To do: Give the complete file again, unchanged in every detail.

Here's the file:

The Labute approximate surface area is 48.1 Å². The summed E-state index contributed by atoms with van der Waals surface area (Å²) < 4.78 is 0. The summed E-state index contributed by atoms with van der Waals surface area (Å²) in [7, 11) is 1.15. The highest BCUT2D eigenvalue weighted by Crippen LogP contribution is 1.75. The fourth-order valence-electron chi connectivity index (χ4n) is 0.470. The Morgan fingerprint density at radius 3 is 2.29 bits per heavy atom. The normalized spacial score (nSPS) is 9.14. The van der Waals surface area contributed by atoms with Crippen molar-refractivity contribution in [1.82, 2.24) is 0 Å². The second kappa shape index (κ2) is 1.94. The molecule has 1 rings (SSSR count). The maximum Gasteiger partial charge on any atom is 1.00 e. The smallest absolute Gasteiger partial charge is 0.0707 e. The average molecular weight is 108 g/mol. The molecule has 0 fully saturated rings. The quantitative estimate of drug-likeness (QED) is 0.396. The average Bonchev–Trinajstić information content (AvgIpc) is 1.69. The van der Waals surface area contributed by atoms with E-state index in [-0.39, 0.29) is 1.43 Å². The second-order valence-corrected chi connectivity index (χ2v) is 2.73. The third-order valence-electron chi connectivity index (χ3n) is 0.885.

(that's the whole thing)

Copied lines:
The Labute approximate surface area is 48.1 Å². The summed E-state index contributed by atoms with van der Waals surface area (Å²) < 4.78 is 0. The summed E-state index contributed by atoms with van der Waals surface area (Å²) in [7, 11) is 1.15. The highest BCUT2D eigenvalue weighted by Crippen LogP contribution is 1.75. The fourth-order valence-electron chi connectivity index (χ4n) is 0.470. The Morgan fingerprint density at radius 3 is 2.29 bits per heavy atom. The normalized spacial score (nSPS) is 9.14. The van der Waals surface area contributed by atoms with Crippen molar-refractivity contribution in [1.82, 2.24) is 0 Å². The second kappa shape index (κ2) is 1.94. The molecule has 1 rings (SSSR count). The maximum Gasteiger partial charge on any atom is 1.00 e. The smallest absolute Gasteiger partial charge is 0.0707 e. The average molecular weight is 108 g/mol. The molecule has 0 fully saturated rings. The quantitative estimate of drug-likeness (QED) is 0.396. The average Bonchev–Trinajstić information content (AvgIpc) is 1.69. The van der Waals surface area contributed by atoms with E-state index in [-0.39, 0.29) is 1.43 Å². The second-order valence-corrected chi connectivity index (χ2v) is 2.73. The third-order valence-electron chi connectivity index (χ3n) is 0.885.